The TrackSAFE Foundation is encouraging children and their parents all across Australia to take extra care when heading to school this morning for national ‘Walk Safely to School Day’ (WSTSD).
General Manager of the TrackSAFE Foundation Naomi Frauenfelder said that WSTSD was important as it raised awareness in the community about promoting safe pedestrian behaviour amongst young children and stressed that children should take care not only when crossing roads but also when near railway lines and crossings.
“More than 250,000 school students use the rail network each day, and even more at weekends, on excursions and during school holidays. It is therefore important that they and their parents are aware of the risks involved when crossing or standing near rail lines,” said Ms Frauenfelder.
“Unfortunately in Australia we see an average of 166 collisions between trains and people each year, resulting in the accidental death of 35 people and serious injury of more than 40 pedestrians each year. Out of these serious injuries 35% occur amongst young people.
To help address this serious issue, the TrackSAFE Foundation has initiated an Australian first national rail safety education learning resource called Be on the Safe Side, developed specifically for primary schools. Be on the Safe Side comprises a comprehensive set of units of work for teachers, including lesson plans, teacher notes and other relevant resources, to help them teach their students safe behaviour with a train and track safety theme.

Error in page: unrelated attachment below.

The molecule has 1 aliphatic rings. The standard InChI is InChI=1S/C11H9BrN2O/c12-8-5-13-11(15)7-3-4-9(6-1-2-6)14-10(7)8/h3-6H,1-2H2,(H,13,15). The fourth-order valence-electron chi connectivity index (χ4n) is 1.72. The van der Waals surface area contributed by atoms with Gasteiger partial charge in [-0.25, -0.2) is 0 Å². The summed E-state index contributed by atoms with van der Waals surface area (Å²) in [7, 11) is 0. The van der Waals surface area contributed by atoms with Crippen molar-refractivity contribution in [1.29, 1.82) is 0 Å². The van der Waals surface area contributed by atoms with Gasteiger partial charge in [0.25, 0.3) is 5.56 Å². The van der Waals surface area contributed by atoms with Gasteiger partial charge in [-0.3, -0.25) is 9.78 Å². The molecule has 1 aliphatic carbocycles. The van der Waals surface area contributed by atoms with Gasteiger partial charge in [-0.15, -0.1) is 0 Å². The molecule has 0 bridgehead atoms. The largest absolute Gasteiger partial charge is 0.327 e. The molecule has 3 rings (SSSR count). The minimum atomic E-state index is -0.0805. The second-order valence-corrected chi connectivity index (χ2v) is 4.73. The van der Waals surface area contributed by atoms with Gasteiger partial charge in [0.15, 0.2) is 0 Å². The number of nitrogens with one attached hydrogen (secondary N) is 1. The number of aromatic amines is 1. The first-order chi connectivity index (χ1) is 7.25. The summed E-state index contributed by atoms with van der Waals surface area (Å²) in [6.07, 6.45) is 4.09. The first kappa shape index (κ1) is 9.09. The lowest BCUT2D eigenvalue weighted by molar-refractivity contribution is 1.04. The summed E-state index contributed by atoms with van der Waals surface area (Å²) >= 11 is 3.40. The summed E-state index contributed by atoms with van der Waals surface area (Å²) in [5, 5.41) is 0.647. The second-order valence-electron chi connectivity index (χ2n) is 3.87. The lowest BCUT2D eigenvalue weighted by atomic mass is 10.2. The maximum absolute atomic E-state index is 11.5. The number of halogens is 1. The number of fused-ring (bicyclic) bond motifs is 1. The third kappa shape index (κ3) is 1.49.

“Be on the Safe Side acts as an important learning tool to improve students’ knowledge, skills and attitudes towards rail safety using a strengths-based approach,” said Ms Frauenfelder.
“It is funded by the rail industry, and provides consistency in rail safety education throughout Australia, empowering students to improve their own and others’ safety when they are near trains and train tracks.
“I encourage all children heading to school today to look, think and act on the safe side. Stand behind the yellow line; hop off your skateboard or bike when crossing tracks; wait when the lights are flashing and gates are closed; remove your headphones at crossings and on station platforms.
“The rail industry wants to encourage children to take the train to and from school, making each trip not only an enjoyable one, but a safe one,” Ms Frauenfelder concluded.
For further information on Be on the Safe Side visit www.tracksafeeducation.com.au